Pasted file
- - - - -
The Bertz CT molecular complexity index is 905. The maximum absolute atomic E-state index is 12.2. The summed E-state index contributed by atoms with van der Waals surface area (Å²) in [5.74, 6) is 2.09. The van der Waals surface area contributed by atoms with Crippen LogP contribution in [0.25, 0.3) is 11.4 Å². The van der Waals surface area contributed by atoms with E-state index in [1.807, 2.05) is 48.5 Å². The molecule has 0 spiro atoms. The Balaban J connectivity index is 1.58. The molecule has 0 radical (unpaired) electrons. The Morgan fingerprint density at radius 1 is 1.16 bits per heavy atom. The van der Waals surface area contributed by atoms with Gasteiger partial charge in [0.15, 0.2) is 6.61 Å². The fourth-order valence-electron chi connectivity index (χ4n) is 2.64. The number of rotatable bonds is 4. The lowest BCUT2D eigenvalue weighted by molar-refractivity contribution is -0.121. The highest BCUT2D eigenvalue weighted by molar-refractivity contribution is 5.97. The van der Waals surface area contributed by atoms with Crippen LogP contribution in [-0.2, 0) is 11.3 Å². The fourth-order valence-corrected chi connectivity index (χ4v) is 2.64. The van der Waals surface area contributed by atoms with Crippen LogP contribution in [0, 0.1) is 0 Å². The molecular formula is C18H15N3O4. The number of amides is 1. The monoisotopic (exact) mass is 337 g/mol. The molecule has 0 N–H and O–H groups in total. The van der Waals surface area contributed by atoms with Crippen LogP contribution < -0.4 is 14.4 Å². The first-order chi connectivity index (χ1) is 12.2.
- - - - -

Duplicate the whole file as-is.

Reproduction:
The Bertz CT molecular complexity index is 905. The maximum absolute atomic E-state index is 12.2. The summed E-state index contributed by atoms with van der Waals surface area (Å²) in [5.74, 6) is 2.09. The van der Waals surface area contributed by atoms with Crippen LogP contribution in [0.25, 0.3) is 11.4 Å². The van der Waals surface area contributed by atoms with E-state index in [1.807, 2.05) is 48.5 Å². The molecule has 0 spiro atoms. The Balaban J connectivity index is 1.58. The molecule has 0 radical (unpaired) electrons. The Morgan fingerprint density at radius 1 is 1.16 bits per heavy atom. The van der Waals surface area contributed by atoms with Gasteiger partial charge in [0.15, 0.2) is 6.61 Å². The fourth-order valence-electron chi connectivity index (χ4n) is 2.64. The number of rotatable bonds is 4. The lowest BCUT2D eigenvalue weighted by molar-refractivity contribution is -0.121. The highest BCUT2D eigenvalue weighted by molar-refractivity contribution is 5.97. The van der Waals surface area contributed by atoms with Crippen LogP contribution in [-0.2, 0) is 11.3 Å². The fourth-order valence-corrected chi connectivity index (χ4v) is 2.64. The van der Waals surface area contributed by atoms with Crippen LogP contribution in [0, 0.1) is 0 Å². The molecular formula is C18H15N3O4. The number of amides is 1. The monoisotopic (exact) mass is 337 g/mol. The molecule has 0 N–H and O–H groups in total. The van der Waals surface area contributed by atoms with Crippen LogP contribution < -0.4 is 14.4 Å². The first-order chi connectivity index (χ1) is 12.2.